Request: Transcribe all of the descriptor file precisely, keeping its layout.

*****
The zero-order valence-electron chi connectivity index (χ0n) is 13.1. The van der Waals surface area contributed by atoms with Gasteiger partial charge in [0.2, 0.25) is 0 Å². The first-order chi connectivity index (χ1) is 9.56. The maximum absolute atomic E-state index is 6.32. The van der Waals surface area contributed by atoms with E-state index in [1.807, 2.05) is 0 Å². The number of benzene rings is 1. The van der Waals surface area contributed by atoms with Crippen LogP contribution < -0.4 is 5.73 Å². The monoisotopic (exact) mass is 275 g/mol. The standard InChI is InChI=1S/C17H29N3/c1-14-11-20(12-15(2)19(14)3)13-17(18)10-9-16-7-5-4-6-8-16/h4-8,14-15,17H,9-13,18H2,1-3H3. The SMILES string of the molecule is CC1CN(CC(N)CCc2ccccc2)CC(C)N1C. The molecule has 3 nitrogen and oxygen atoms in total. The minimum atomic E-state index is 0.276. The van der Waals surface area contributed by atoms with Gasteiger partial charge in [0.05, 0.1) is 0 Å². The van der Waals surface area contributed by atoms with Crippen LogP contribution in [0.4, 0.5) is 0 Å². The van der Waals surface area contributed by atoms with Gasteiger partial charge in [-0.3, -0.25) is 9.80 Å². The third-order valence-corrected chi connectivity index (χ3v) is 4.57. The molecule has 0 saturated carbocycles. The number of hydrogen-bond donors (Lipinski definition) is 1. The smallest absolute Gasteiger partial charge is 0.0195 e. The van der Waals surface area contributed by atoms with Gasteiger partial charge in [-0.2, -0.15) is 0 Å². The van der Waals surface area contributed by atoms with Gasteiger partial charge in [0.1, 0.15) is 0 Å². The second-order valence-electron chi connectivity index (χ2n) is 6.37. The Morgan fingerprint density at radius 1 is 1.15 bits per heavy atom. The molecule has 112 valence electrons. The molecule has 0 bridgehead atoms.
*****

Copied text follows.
The zero-order valence-electron chi connectivity index (χ0n) is 13.1. The van der Waals surface area contributed by atoms with Gasteiger partial charge in [0.2, 0.25) is 0 Å². The first-order chi connectivity index (χ1) is 9.56. The maximum absolute atomic E-state index is 6.32. The van der Waals surface area contributed by atoms with E-state index in [1.807, 2.05) is 0 Å². The number of benzene rings is 1. The van der Waals surface area contributed by atoms with Crippen LogP contribution < -0.4 is 5.73 Å². The monoisotopic (exact) mass is 275 g/mol. The standard InChI is InChI=1S/C17H29N3/c1-14-11-20(12-15(2)19(14)3)13-17(18)10-9-16-7-5-4-6-8-16/h4-8,14-15,17H,9-13,18H2,1-3H3. The SMILES string of the molecule is CC1CN(CC(N)CCc2ccccc2)CC(C)N1C. The molecule has 3 nitrogen and oxygen atoms in total. The minimum atomic E-state index is 0.276. The van der Waals surface area contributed by atoms with Gasteiger partial charge in [0.05, 0.1) is 0 Å². The van der Waals surface area contributed by atoms with Crippen LogP contribution in [0.4, 0.5) is 0 Å². The van der Waals surface area contributed by atoms with Gasteiger partial charge in [-0.3, -0.25) is 9.80 Å². The third-order valence-corrected chi connectivity index (χ3v) is 4.57. The molecule has 0 saturated carbocycles. The number of hydrogen-bond donors (Lipinski definition) is 1. The smallest absolute Gasteiger partial charge is 0.0195 e. The van der Waals surface area contributed by atoms with Gasteiger partial charge in [-0.2, -0.15) is 0 Å². The van der Waals surface area contributed by atoms with Gasteiger partial charge in [0.1, 0.15) is 0 Å². The second-order valence-electron chi connectivity index (χ2n) is 6.37. The Morgan fingerprint density at radius 1 is 1.15 bits per heavy atom. The molecule has 112 valence electrons. The molecule has 0 bridgehead atoms.